BBC Radio 3, 1 September 2012
Set in a dystopian Preston, sometime in the future, Lavinia Murray's
drama told the story of sixteen-year-old George, a politically motivated youngster who has been taken up by a mysterious group
of eco-warriors called the Pro-Arkwrights. His mother Miram (Suranne Jones), desperately tries to find him, but finds
herself drawn into a mysterious world in which a hoodie on a scooter called Puck (Chris Finnegan) appears to exert a mysterious
Using a combination of eerie sound-effects (by Eloise Whitmore) and disturbing
music (John Nicholls), Melanie Harris' production conjured up a world where the elements took revenge on human beings
for ruining the environment. In the past forest had been cut down, deserts populated, rivers filled in a desperate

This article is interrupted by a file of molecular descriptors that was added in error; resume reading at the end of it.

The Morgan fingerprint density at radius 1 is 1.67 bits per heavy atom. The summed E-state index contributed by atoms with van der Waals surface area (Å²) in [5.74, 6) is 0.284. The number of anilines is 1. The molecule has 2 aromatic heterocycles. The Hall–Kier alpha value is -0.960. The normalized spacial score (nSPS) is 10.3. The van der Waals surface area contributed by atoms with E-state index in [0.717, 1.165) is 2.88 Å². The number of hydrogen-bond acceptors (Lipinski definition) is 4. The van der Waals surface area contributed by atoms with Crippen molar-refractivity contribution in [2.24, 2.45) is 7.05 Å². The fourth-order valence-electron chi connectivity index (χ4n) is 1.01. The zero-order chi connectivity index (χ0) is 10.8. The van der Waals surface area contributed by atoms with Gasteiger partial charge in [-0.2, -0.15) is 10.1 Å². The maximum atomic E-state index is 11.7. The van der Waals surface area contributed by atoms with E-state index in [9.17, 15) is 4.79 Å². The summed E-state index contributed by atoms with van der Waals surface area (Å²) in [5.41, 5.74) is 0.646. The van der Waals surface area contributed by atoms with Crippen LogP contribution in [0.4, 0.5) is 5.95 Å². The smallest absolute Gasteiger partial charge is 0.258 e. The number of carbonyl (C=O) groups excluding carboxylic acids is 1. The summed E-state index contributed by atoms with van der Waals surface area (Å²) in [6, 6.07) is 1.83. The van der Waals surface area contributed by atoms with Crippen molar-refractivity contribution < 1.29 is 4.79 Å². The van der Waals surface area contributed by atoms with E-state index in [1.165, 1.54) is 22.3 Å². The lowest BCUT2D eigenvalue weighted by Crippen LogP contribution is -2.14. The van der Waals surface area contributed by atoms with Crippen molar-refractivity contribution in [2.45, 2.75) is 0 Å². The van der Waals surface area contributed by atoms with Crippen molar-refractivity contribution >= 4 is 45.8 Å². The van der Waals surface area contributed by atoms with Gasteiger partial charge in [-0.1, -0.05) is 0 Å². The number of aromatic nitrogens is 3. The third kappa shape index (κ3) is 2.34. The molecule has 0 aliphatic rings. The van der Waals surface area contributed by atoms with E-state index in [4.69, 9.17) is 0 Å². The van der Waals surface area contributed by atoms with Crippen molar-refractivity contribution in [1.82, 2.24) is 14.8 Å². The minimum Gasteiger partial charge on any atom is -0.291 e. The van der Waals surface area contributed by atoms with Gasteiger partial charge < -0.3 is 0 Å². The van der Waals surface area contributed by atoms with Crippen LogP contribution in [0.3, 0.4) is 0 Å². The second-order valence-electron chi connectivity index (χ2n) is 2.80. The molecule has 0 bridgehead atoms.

desire for lebensraum; now human beings were regarded as fuel to help sustain the world's natural balance.
They seem powerless to intervene: everyone has asthma and birds keep mysteriously dropping out of the sky.
There was a strong sense of inevitability about this play - despite Miriam's best
intentions, it was clear that the search for her son would be futile. Even when she did find him, there was little or no guarantee
that he would return to her; he was dedicated to the pro-ArkWrights. Lemn Sissay's sonorous narration added to this sense
of doom; it seemed that he knew what was going to happen already.
Some eco-dramas are designed to warn human beings of the consequences of destroying
the environment: The Ballad of the Burning Boy went beyond that by suggesting that human destruction was inevitable.
A very disturbing piece.